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Shared Parenting - The only Fair and Constitutional Solution and also now Proven Best for Children
Friday, December 02
To the Editor of THE EAGLE:-

In response to the letter ''Shared parenting isn't a 50 percent solution'' by Stephanie Isaak of Nov. 25, the writer asks what shared parenting really means: Shared parenting is two parents who both continue to raise their children after they are divorced and children that continue to be raised by both of their parents. In most divorces the children lose a father because Mom gets custody more than 90 percent of the time and Dad gets to be a visitor one day during the week and every other weekend. This is hardly enough time to be a parent and active in a child's life. The writer asks if this is a veiled attempt to do away with child support. Child support is a whole separate issue and not even related to shared parenting.
The writer states that children are not possessions to be divided 50/50. If such a statement is true, then why are they used as pawns by Mom in most cases for favorable judgment in divorce battles?
Has the writer thought about the child? The child in a standard divorce loses a parent, usually a father. Doesn't the child have a right to be raised by both parents? Is a child not better off having both parents in their life? Social science has proved time and time again that children in shared parenting arrangements do as well as children in intact households.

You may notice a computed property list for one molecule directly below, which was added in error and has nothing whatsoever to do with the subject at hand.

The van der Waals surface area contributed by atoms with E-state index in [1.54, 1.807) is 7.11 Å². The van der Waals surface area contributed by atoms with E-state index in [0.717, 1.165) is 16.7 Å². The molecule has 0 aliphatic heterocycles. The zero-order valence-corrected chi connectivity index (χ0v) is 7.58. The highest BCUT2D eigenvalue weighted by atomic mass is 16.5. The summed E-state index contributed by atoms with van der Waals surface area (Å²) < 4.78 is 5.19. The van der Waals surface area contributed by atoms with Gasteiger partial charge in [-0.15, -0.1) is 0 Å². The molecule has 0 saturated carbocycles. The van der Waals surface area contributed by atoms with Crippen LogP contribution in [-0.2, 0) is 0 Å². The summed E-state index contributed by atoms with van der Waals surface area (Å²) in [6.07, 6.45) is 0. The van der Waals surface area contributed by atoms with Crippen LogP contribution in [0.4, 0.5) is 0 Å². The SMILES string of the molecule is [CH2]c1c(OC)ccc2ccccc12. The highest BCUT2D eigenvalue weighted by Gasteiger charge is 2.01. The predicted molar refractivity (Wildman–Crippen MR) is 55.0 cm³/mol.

So, why does the child have to lose a parent? Why does the parent have to lose a child or children? Parents have equal protection under the law in the care, custody
and control of one's children. This right is protected under the Constitution, under federal law and under state law. This being true, then why is there a court battle over equal parenting time with the children in a divorce situation? If both parents are fit, then under the law, they are both entitled to share time with their children.
The writer states that if they worked 7 to 7 then they should be entitled to parenting time in the proportion that they participated in parenting. If the writer is referring to the father, maybe he worked 7 to 7 so that he could provide a home, food and clothing for his family. Should he now be punished and not be allowed equal time with his children because of his commitment and devotion to his family?
I would encourage the writer and readers to go on the Internet and read up on shared parenting. Get the facts and the benefits for the children as well as the benefits for both parents. Shared parenting or joint legal and physical custody as it is called, is two parents that stay actively involved in a child's life and children that still have both parents active in their life even if their parents do get divorced. Is this not the right of every parent and child absent the finding of neglect or abuse?
Dalton, Nov. 22, 2005